Oceans: A Scientific American Reader

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Covering nearly three-quarters of our planet, the world’s oceans are a vast and unique ecosystem from which all life on Earth originated. But each year the marine realm is more susceptible to harm by careless exploitation, and as demands for food, waste disposal, transport, and travel increase, the fate of the world’s oceans hangs in the balance. This timely guide offers the nonscientist an opportunity to appreciate the importance of this expansive—and fragile—frontier.

With selections chosen for their value in identifying the multiple uses of oceans, their resources, and the hurdles they face as the world’s population continues to expand and consume their resources at a staggering rate, Oceans collects more than thirty thematically arranged articles from the past decade, including recent pieces written in the wake of the 2004 tsunami. The book features articles that investigate the origins of the world’s oceans, the diversity of life in the water, the state of global fisheries, the dangers of natural disasters, and the perils oceans face, whether induced by nature or by humans.

With breadth of topics as wide as the ocean is deep, this Scientific American reader will engage general readers interested in the evolution, ecology, and conservation of the oceanic ecosystem and can be used in courses on introductory oceanography, environmental science, and marine biology.

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Product Details

  • ISBN-13: 9780226740928
  • Publisher: University of Chicago Press
  • Publication date: 3/15/2007
  • Series: Scientific American Readers Series
  • Pages: 320
  • Product dimensions: 6.00 (w) x 9.00 (h) x 1.00 (d)

Meet the Author

Scientific American, the premier general-interest science magazine, reports the most important developments in modern science, medicine, and technology to more than three million readers worldwide. The oldest continuously published magazine in the United States, it has been at the forefront of science for more than 150 years. Evolution: A Scientific American Reader, is also published by the University of Chicago Press.

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Table of Contents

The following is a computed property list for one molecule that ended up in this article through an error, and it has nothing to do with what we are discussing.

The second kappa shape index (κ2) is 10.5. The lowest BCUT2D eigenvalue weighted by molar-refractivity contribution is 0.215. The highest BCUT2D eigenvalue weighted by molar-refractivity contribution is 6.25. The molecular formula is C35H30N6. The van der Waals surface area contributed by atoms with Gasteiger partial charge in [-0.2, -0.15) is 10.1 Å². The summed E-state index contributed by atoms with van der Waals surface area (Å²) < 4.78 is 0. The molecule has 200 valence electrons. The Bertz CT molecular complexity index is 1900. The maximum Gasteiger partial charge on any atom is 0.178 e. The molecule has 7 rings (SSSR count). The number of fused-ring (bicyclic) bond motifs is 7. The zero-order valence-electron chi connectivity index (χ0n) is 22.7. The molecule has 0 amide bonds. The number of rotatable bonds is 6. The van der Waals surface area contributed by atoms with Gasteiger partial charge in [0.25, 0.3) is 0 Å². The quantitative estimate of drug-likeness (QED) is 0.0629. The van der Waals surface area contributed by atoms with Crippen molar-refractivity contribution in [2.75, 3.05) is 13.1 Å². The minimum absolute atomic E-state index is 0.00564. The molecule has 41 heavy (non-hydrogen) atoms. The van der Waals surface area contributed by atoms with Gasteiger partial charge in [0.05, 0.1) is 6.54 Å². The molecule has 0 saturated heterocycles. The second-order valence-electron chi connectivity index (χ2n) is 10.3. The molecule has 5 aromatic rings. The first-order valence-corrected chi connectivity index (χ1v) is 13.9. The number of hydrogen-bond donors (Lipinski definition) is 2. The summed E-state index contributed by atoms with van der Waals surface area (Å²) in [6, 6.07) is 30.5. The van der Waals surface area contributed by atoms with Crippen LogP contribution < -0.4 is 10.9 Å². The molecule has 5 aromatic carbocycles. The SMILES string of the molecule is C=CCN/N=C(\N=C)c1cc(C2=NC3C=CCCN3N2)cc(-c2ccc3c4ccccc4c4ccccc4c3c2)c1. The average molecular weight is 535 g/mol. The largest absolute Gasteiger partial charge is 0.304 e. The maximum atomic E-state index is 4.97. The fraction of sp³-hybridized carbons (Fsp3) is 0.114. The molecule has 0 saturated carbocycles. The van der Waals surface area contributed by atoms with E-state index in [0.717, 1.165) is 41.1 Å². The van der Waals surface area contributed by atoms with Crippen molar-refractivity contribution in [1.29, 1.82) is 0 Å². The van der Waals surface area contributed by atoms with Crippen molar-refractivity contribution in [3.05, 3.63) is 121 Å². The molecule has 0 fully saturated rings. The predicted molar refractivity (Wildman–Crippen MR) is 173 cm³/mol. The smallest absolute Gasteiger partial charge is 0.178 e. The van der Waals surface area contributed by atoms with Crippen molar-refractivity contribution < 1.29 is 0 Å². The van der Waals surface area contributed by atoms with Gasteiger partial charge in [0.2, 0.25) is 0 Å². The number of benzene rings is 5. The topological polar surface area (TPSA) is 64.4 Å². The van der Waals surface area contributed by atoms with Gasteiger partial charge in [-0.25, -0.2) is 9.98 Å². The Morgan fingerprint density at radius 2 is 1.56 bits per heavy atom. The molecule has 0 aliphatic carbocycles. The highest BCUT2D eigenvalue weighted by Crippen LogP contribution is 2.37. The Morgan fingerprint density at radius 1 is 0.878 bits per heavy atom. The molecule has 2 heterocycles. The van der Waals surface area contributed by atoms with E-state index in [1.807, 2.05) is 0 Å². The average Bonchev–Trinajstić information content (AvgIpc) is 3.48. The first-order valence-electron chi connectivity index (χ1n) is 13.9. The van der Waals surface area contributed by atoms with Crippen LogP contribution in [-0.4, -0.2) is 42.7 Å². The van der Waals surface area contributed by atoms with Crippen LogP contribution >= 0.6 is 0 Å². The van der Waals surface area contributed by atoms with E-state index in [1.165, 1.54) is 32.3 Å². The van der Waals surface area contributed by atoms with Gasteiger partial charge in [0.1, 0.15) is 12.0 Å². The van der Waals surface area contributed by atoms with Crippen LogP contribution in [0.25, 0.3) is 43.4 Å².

Sculpting the Earth from the Inside Out
            Michael Gurnis Large Igneous Provinces
            Millard F. Coffin and Olav Eldholm Life’s Rocky Start
            Robert M. Hazen When Methane Made Climate
            James F. Kasting Snowball Earth
            Paul F. Hoffman and Daniel P. Schrag Looking for Life below the Bottom
            Sarah Simpson
Marine Life
Life in the Ocean
            James W. Nybakken and Steven K. Webster The Ocean’s Invisible Forest
            Paul G. Falkowski Light in the Ocean’s Midwaters
            Bruce H. Robison Manatees
            Thomas J. O’shea Secrets of the Slime Hag
            Frederic H. Martini Why Are Reef Fish So Colorful?
            Justin Marshall
Counting the Last Fish
            Daniel Pauly and Reg Watson The World’s Imperiled Fish
            Carl Safina Shrimp Aquaculture and the Environment
            Claude E. Boyd and Jason W. Clay The Evolution of Ocean Law
            Jon L. Jacobson and Alison Rieser Fishy Business
            Sarah Simpson Sharks Mean Business
            R. Charles Anderson Fishing the “Zone” in Sri Lanka
            Anton Nonis
Dangerous Waters
Giant Earthquakes of the Pacific Northwest
            Roy D. Hyndman Tsunami!
            Frank I. González The Threat of Silent Earthquakes
            Peter Cerville The Coming Climate
            Thomas R. Karl, Neville Nicholls and Jonathan Gregory

Tsunami: Wave of Change
            Eric L. Geist, Vasily V. Titov and Costas E. Synolakis
The Oceans in Peril
Enriching the Sea to Death
            Scott W. Nixon Red Tides
            Donald M. Anderson Natural Oil Spills
            Ian R. MacDonald Flammable Ice
            Erwin Suess, Gerhard Bohrmann, Jens Greinert and Erwin Lausch Can We Bury Global Warming?
            Robert H. Socolow Chaotic Climate
            Wallace S. Broecker Defusing the Global Warming Time Bomb
            James Hansen Meltdown in the North
            Matthew Sturm, Donald K. Perovich and Mark C. Serreze

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